Well known in the United States as a general small business services store, with a slight focus on technology such as computers, printers, and the like, Office Depot (and the somewhat recently merged Office Max) have been accused of running an in-store tech support scam. This is an accusation I certainly would believe, not just based on the evidence alone but by the very nature of such businesses.
The information spawning this claim comes, according to reports, from a “whisleblower” within the company, stating that employees in the in store tech team used rigged “tests” based on very biased, universally answerable questions (such as “does your computer run slower than when you first got it?”, or “do you see pop ups often?”, pop ups being an inevitable part of the internet these days), thus ensuring that the person will have a reason to be offered their support services, even if there are no actual issues with the computer.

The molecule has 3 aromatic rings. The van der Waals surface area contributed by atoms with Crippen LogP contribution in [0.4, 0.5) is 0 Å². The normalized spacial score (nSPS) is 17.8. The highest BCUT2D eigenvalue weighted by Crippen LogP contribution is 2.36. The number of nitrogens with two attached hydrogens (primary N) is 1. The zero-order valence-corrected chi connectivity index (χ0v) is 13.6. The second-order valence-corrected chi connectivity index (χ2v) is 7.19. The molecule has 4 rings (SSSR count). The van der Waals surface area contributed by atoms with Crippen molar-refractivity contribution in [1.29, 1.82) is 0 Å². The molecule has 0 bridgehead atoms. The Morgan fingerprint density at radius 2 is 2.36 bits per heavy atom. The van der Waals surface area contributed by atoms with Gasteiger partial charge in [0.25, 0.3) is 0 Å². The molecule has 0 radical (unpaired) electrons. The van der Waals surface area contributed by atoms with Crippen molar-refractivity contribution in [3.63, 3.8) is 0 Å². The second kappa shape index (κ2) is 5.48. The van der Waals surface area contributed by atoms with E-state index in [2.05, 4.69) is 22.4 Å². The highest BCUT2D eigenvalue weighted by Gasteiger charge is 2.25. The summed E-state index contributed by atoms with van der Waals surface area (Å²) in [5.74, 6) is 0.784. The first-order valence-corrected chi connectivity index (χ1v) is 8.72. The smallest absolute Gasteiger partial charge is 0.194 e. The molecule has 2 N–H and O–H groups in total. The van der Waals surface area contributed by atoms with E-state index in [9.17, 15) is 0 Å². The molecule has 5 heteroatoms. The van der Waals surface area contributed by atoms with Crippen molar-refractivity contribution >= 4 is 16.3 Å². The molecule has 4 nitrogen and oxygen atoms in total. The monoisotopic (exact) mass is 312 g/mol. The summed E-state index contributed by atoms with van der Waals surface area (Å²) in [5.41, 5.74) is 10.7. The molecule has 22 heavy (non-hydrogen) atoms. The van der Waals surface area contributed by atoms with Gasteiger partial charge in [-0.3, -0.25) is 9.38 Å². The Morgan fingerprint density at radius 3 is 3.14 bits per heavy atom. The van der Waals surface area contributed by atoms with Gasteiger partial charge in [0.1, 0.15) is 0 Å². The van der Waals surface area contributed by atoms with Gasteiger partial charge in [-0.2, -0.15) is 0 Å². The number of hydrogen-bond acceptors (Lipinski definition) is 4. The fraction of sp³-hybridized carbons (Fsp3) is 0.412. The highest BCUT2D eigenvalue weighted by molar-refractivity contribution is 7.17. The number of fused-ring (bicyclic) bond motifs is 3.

Whats worse, reports say that the actual support was rarely done in store, but instead by employees of the support.com service, a third party company that provides tech support services for any company that chooses to contract them.
The end result, either way, is people spending excessive money to fix problems that don’t actually exist. The fact that a business would do this honestly doesn’t surprise me, but the fact such could go on without immediately being reported does amaze me. Upon these reports being made, Office Deport suspended it’s tech support services, and issued a typical statement acting like they knew nothing of this.
I don’t buy it. Best Buy has the same kind of “service” scam going on – it’s a standard operating model for a big-box store that specializes in tech; at least, one that doesn’t care to do the right thing.
I’ll share a few articles linking to this, and to a video that clued me in to this. Enjoy.